There are good days and there are bad days.  Which direction a day will go does not reflect a choice on my part but is instead the result of an utterly capricious randomness.  It's hard to make plans for the day ahead when life keeps throwing bombs at you.  It's too easy to fall into apathy when I have no control.  But I have learned that when I start to dream, my subconscious is telling me something and it would behoove me to listen.  Some action on my part is still required.  My dreams, though, are usually bizarre and require a lot of effort to unfold before their meaning is derived.  But when I wake up from a dream where the dream is as simple as I'm crying for the loss of my brother, that doesn't exactly require a psychoanalyst to figure out.  Clearly, there is something more down in there that needs to come out.  I expected the memorial to satisfy whatever that is but it obviously did not.  My gut is telling me that there are more stories about my brother, his process of dying and my reflections therein that need to be told.  This ain't going to be easy.  I can see why my dream was telling me to prepare for more tears.

June 5, 2011

who was my brother?

a copy of what I read at my brother's memorial service:

Who was my brother Josh?  How do I distill his essence down to who he truly was?  He was a brother, a son, a husband and a father.  But a genealogy tells nothing of the manner in which a man chooses to live out his life.  So into the dark recesses of my memory I went in search of a memory that would sum up who Josh was.  But how can just one story encompass a man’s life?  So I ask that you please indulge me three stories from the early, middle and latter stages of his life.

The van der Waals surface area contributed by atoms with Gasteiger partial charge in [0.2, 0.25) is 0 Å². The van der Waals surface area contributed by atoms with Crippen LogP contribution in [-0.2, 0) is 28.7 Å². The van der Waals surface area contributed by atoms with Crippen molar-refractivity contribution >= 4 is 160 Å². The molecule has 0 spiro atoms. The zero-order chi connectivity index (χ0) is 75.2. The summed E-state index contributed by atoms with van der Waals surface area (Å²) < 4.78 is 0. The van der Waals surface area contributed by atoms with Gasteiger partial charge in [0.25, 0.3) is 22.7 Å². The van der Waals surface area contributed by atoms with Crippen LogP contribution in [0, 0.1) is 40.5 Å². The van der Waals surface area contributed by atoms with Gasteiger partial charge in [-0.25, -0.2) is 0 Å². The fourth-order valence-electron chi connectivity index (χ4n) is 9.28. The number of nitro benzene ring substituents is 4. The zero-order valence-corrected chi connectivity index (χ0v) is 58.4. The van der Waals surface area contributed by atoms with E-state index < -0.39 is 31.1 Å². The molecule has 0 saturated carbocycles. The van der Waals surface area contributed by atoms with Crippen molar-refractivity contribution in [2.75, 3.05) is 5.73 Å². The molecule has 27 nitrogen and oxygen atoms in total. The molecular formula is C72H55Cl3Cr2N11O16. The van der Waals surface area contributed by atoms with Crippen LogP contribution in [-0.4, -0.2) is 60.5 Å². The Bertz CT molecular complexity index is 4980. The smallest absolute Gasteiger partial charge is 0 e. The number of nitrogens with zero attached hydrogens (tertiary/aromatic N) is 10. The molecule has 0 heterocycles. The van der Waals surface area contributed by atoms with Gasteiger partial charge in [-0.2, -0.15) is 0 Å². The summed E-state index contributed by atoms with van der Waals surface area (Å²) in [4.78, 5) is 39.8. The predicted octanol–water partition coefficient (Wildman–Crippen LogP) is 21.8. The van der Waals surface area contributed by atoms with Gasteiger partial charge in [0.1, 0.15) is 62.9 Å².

First Story.  As kids, we’d fight as brothers tend to do.  But we didn’t fight like most brothers.  Or, I should say that at least Josh didn’t.  When anger would get the better of me and I’d attempt to rain down blows upon him, he wouldn’t hit me.  Being the older and bigger one, he’d just pin me to the ground or use those long arms to put me in a bear hug turning my aggression into impotence.  He’d calmly hold me down and say, “I’ll let go when you’re done.  Are you done?”
Second Story.  Josh went to college, got himself an education, met his soul mate, and then decided to follow in our dad’s footsteps by not using his degree at all.  He fell in love with woodworking.  He fine tuned his craft until he built absolutely gorgeous kitchens for his customers.  But he’ll be remembered most for the things he built for those he loved – the bed in which his daughter Katelyn rests her head to sleep every night, the bed in which his son Ethan puts his head to sleep every night, nevermind all the additions, nooks and crannies that he added to their house, and much of my parents’ house was built with my brother’s help, especially the cabinets which hold their dishes.
Third Story.  During his battle for life, there came a point where something suspicious arose on his tonsils.  So the doctor removed them.  While he slowly recovered from the anesthesia and surgery, he would float in and out of consciousness.  He had been put under, had his throat scraped and his tonsils removed.  And do you know what he first said during one of those brief periods of awakening?  No complaining, no expression of pain, or even a request for water.  No, in a scratchy and soft voice he whispered “Happy Birthday,” to my mom.  The surgery occurred on my mom’s birthday and he remembered to say happy birthday in a drugged state.  How many of you would remember to wish your mom happy birthday in the midst of all that?
And so from these stories, a picture of who Josh was begins to emerge.  He was a kind, gentle-hearted soul.  Slow to anger, quick to help, he was the classic middle child – the peacemaker.  And then he got cancer.  And I saw in him a determination, a resilience, an anger and above all, a desire to live even when it meant pain.  Yes, his nemesis Pain was ever present throughout his struggle.  Suddenly, this notion of the gentle giant was no longer adequate to describe him.  I had trouble reconciling what I knew of the gentle Josh with the fighting Josh.